Copyright © 2001 by Barbara Leaming

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Interviews & Essays

Exclusive Author Essay
On November 25, 1963, in Washington, D.C., 34-year-old Jacqueline Kennedy walked behind her husband's coffin at the head of a procession that included the new president, Lyndon Johnson, French president Charles de Gaulle, the Soviet emissary, Anastas Mikoyan, and leaders and representatives of 92 nations.

Three days previously in Dallas, Texas, Jacqueline Kennedy had been inches from death, as a sniper's bullet shattered her husband's head while she fought to pull him down to safety after an earlier gunshot. Still, back in Washington, she had declared that, at her husband's funeral, she would follow his coffin on foot through the wide streets, which suddenly seemed so full of menace. She had insisted that she must "walk behind Jack," despite the desperate pleas of U.S. government officials that her plan was too dangerous. Warned that further violence might erupt, she made it clear that she would not permit terror to rule. In the hours that led up to the procession, there were numerous assassination threats on the world leaders assembled in Washington. Nonetheless, Johnson, de Gaulle, and others, following her example, insisted that they wanted to "walk with Mrs. Kennedy." That morning she, whose husband admired courage above all virtues, symbolized courage to a shaken and frightened world.

To anyone who saw Jacqueline Kennedy march behind President Kennedy's coffin, it would have been hard to imagine that, three years before, she had arrived at the White House plagued by insecurity, defeated by a difficult marriage, and determined as far as possible to play no active role in the presidency. How had this young woman who, only a thousand days prior to the assassination, had been filled with trepidation that she was inadequate to her responsibilities, become the emblematic figure who offered the American people a much-needed image of strength in the face of violence, of dignity and stability in the face of chaos? How did the shy, self-doubting 31-year-old of Inauguration Day become the powerful presence who comforted and inspired a nation in its time of tragedy? That is the story I have tried to tell in Mrs. Kennedy: The Missing History of the Kennedy Years. Using letters, diaries, and a wide range of other primary documentation, as well as interviews with Kennedy friends and associates, I have reconstructed Jacqueline Kennedy's day-by-day life, both public and private, as First Lady. Her story is a shocking, often-painful journey, one I hope readers will find as fascinating and deeply moving as I did. (Barbara Leaming)

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Customer Reviews

Average Rating 3.5
( 17 )
Rating Distribution

5 Star

(6)

4 Star

(3)

3 Star

(3)

2 Star

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Sort by: Showing all of 17 Customer Reviews
  • Anonymous

    Posted March 22, 2002

    A true portrait of Mrs. Kennedy

    This is a truly engaging and enlighting portrait of Jackie Kennedy, and one that has not been explored in much depth before this book. Her role as first lady and all she accomplished is explained in great detail, and one can't help but admire her more than ever. As one old enough to remember the scorn heaped on Mrs. Kennedy when she married Onassis, this book gives much background and a deeper understanding why she chose Onassis as her second husband. Her humanness as well as her amazing talents and accomplishments come to light in this book, one of the best I have ever read on Jackie Kennedy. I highly recommend it.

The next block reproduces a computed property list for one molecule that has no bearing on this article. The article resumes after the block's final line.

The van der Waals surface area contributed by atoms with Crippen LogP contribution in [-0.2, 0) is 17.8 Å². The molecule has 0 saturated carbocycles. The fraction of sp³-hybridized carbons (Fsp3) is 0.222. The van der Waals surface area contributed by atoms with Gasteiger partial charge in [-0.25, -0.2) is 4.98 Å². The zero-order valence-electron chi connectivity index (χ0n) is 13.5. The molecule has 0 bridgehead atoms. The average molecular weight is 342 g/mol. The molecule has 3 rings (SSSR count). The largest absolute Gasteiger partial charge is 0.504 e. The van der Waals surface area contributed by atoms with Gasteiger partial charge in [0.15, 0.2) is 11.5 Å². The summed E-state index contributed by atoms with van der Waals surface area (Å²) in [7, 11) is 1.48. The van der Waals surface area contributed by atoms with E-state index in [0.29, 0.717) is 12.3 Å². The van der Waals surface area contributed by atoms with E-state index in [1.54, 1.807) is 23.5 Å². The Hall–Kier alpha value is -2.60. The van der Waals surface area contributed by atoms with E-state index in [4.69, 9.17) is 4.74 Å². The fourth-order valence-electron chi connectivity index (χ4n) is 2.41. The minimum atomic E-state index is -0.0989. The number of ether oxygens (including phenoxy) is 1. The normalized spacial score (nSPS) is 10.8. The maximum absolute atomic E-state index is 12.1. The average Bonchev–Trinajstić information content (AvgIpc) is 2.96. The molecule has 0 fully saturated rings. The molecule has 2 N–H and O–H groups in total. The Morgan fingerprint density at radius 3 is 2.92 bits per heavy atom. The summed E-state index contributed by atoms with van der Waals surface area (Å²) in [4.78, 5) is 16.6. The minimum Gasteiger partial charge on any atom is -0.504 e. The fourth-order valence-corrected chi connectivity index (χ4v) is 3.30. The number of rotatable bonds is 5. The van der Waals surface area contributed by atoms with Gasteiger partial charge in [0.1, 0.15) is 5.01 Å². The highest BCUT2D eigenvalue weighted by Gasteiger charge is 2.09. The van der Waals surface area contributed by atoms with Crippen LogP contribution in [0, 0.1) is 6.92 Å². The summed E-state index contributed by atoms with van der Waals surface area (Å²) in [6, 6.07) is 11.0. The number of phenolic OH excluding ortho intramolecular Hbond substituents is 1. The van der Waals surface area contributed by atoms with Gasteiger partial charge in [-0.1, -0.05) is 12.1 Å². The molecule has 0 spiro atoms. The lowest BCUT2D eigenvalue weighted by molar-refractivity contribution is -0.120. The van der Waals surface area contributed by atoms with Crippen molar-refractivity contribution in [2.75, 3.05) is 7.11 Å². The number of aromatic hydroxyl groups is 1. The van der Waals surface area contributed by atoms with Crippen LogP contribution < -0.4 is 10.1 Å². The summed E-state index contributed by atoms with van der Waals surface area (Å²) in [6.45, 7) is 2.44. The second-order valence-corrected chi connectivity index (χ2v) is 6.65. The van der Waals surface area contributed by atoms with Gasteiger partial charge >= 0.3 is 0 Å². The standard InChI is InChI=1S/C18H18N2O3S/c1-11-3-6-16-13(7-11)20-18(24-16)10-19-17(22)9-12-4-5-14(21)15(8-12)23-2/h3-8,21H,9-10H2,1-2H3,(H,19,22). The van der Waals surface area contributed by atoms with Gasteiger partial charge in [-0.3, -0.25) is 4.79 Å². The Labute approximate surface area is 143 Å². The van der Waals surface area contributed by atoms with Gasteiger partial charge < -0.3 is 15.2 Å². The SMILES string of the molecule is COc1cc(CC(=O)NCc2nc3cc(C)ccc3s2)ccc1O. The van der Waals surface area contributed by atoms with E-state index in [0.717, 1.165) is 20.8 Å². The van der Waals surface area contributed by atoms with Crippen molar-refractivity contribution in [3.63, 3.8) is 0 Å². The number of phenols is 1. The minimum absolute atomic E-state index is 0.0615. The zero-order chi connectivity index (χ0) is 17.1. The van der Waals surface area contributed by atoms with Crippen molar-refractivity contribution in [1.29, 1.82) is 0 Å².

4 out of 4 people found this review helpful.

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  • Anonymous

    Posted May 31, 2002

    Misleading Title

    This book does not deal with Mrs. Kennedy as one would want to believe. The author is focused on Sex and Drugs. Her interest in President Kennedy sexual affairs and the need for drugs to keep going is not backed up with suporting evidence. She fails to really talk about or discuss Mrs. Kennedy. I feel this author is using the Kennedy name in order to make a profit and that is all.

    3 out of 7 people found this review helpful.

    Was this review helpful? Yes  No   Report this review
  • Anonymous

    Posted April 24, 2002

    A romantic historical novel

    The book reveals the courage of a remarkable women. There is no doubt that she loved her husband very much despite his flaws. She is indeed an American queen.It also proves that Mrs Kennedy had brains as well as beauty. Besides, we can understand the political and personal transformation JFK underwent during his presidency.

    2 out of 3 people found this review helpful.

    Was this review helpful? Yes  No   Report this review
  • Anonymous

    Posted November 3, 2001

    What a wonderful book!

    This story is the best book that I have read on Jackie in a long time! She goes into depth about how much JFK's womanizing hurt her, not only that, but how her mothers verbal abuse affected her for years. It also shows the deep love that JFK felt for her, yet he was in conflict with that love and what he was taught to do by his father. It also goes into depth about how Jack sought a replacement for his beloved sister Kathleen Kennedy, and he sought that in Jackie. I definitely reccommend this wonderful book! Clarissa

    2 out of 2 people found this review helpful.

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  • Anonymous